Tag Archives: literature

The strange cult of Emily Brontë and the ‘hot mess’ of Wuthering Heights

22 Jul

Over this ecstatic high summer, visitors to the Haworth parsonage museum will be able to watch a film that simulates the bird’s-eye view of Emily Brontë’s pet hawk, Nero, as he swoops over the moors to Top Withens, the ruined farmhouse that is the putative model for Wuthering Heights. You’ll be able to listen to the Unthanks, the quavery Northumbrian folk music sisters who have composed music in celebration of Emily’s 200th anniversary. If that’s not enough, you can watch a video installation by Lily Cole, the model-turned-actor-turned-Cambridge-double-first from Devon, which riffs on Heathcliff’s origins as a Liverpool foundling. Finally, Kate Bush, from Kent, has been busy on the moors unveiling a stone. In short, wherever you come from and whoever you are, you will find an Emily Brontë who is sufficiently formless yet endlessly adaptive to whatever you need her to be – a rock, a song, a bird in flight.

So begins Kathryn Hughes’ critical take on Wuthering Heights as we near Bronte’s 200th anniversary. You may read the rest of the essay at The Guardian here.

Romantic or racist? Perceptions shift on ‘Little House on the Prairie’

13 Jul

In Minnesota, Waziyatawin’s daughter came home from school one afternoon shaken and deeply disturbed by that day’s read-along.

The book? “Little House on the Prairie.” Her mom says the then-8-year-old was upset by hearing her teacher deliver the novel’s phrase, “The only good Indian is a dead Indian.” When Dr. Waziyatawin, a Dakota historian with a doctorate in American history from Cornell University, petitioned the Yellow Medicine East District in 1998 to stop teaching the book in third grade, her request was rejected.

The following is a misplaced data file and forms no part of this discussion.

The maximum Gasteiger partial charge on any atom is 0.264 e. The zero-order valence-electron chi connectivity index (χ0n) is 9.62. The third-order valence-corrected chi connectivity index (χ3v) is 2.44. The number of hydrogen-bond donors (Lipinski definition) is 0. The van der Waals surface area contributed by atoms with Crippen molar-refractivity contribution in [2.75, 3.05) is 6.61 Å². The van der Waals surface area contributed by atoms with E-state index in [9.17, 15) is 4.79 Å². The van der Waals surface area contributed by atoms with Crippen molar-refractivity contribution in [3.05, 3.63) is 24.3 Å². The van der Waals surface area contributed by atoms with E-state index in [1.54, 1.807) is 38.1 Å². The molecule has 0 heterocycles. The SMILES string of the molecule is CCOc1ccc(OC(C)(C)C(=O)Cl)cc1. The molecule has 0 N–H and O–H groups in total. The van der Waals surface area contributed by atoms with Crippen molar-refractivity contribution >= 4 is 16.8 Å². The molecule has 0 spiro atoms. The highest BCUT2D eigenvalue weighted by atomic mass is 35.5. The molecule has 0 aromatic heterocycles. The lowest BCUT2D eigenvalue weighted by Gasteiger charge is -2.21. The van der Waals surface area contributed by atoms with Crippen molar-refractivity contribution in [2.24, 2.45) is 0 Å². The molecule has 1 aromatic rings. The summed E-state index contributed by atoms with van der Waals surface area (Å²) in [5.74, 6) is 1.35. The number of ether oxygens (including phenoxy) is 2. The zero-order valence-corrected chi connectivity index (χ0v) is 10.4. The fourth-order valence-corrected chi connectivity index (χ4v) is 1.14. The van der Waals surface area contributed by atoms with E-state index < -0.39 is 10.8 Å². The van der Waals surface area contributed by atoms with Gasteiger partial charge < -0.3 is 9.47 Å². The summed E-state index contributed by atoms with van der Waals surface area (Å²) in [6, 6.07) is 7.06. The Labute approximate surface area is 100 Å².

In Kansas, Laura McLemore, who was named after the Little House series’ author Laura Ingalls Wilder, dedicates herself to preserving the legacy of the author, dressing up as the fictionalized Laura character to make the pioneer-era books come alive for school kids.

In Boston, when James Noonan, a research affiliate at Harvard Graduate School of Education, read the book to his 3-year-old daughter last year, he says he struggled to find a “middle path,” pointing out racism and talking about the perspectives of the Native characters not included in the series. “I’m not trying to censor it. I’m trying to ask important questions about it and not let Ma’s perspective speak for itself,” says Dr. Noonan.

These divergent responses reflect a still-unsettled struggle over how society should deal with books – especially ones long revered as classics – that contain racism. The “Little House on the Prairie” ​series, ​which follows the fictionalized Ingalls family as they settle in Kansas, ​has for decades been a third-grade reading staple, translated into more than 40 languages a​s well as adapted ​for TV.

So begins Rebecca Asoulin’s report on differing ways of dealing with how Native Americans are regarded in Laura Ingalls Wilder’s classic books. You may read the entire story at the Christian Science Monitor here.

On Willa Cather, by Jane Smiley

5 May

Northwest Iowa Center for Regional Studies

Jane Smiley is, of course, a novelist who is place-conscious. Her introduction to Willa Cather, another place-conscious writer, is at The Paris Review; you may read it here.

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24 Apr

Avengers Infinity War